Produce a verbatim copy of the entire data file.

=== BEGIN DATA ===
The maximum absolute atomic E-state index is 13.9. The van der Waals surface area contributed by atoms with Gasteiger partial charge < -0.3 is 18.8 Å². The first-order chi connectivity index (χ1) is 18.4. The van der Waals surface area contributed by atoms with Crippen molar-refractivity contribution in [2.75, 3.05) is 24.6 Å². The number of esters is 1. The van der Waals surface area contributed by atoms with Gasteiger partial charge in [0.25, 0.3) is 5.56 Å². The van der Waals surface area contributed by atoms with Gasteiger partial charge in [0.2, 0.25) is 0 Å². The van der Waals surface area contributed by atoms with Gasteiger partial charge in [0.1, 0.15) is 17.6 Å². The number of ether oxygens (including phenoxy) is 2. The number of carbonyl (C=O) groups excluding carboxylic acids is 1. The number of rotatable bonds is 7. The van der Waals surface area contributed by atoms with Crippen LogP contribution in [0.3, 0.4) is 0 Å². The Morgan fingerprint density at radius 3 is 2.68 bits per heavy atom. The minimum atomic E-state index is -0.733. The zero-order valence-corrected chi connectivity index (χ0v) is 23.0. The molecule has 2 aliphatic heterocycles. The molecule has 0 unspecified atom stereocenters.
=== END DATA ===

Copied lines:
The maximum absolute atomic E-state index is 13.9. The van der Waals surface area contributed by atoms with Gasteiger partial charge < -0.3 is 18.8 Å². The first-order chi connectivity index (χ1) is 18.4. The van der Waals surface area contributed by atoms with Crippen molar-refractivity contribution in [2.75, 3.05) is 24.6 Å². The number of esters is 1. The van der Waals surface area contributed by atoms with Gasteiger partial charge in [0.25, 0.3) is 5.56 Å². The van der Waals surface area contributed by atoms with Gasteiger partial charge in [0.2, 0.25) is 0 Å². The van der Waals surface area contributed by atoms with Gasteiger partial charge in [0.1, 0.15) is 17.6 Å². The number of ether oxygens (including phenoxy) is 2. The number of carbonyl (C=O) groups excluding carboxylic acids is 1. The number of rotatable bonds is 7. The van der Waals surface area contributed by atoms with Crippen LogP contribution in [0.3, 0.4) is 0 Å². The Morgan fingerprint density at radius 3 is 2.68 bits per heavy atom. The minimum atomic E-state index is -0.733. The zero-order valence-corrected chi connectivity index (χ0v) is 23.0. The molecule has 2 aliphatic heterocycles. The molecule has 0 unspecified atom stereocenters.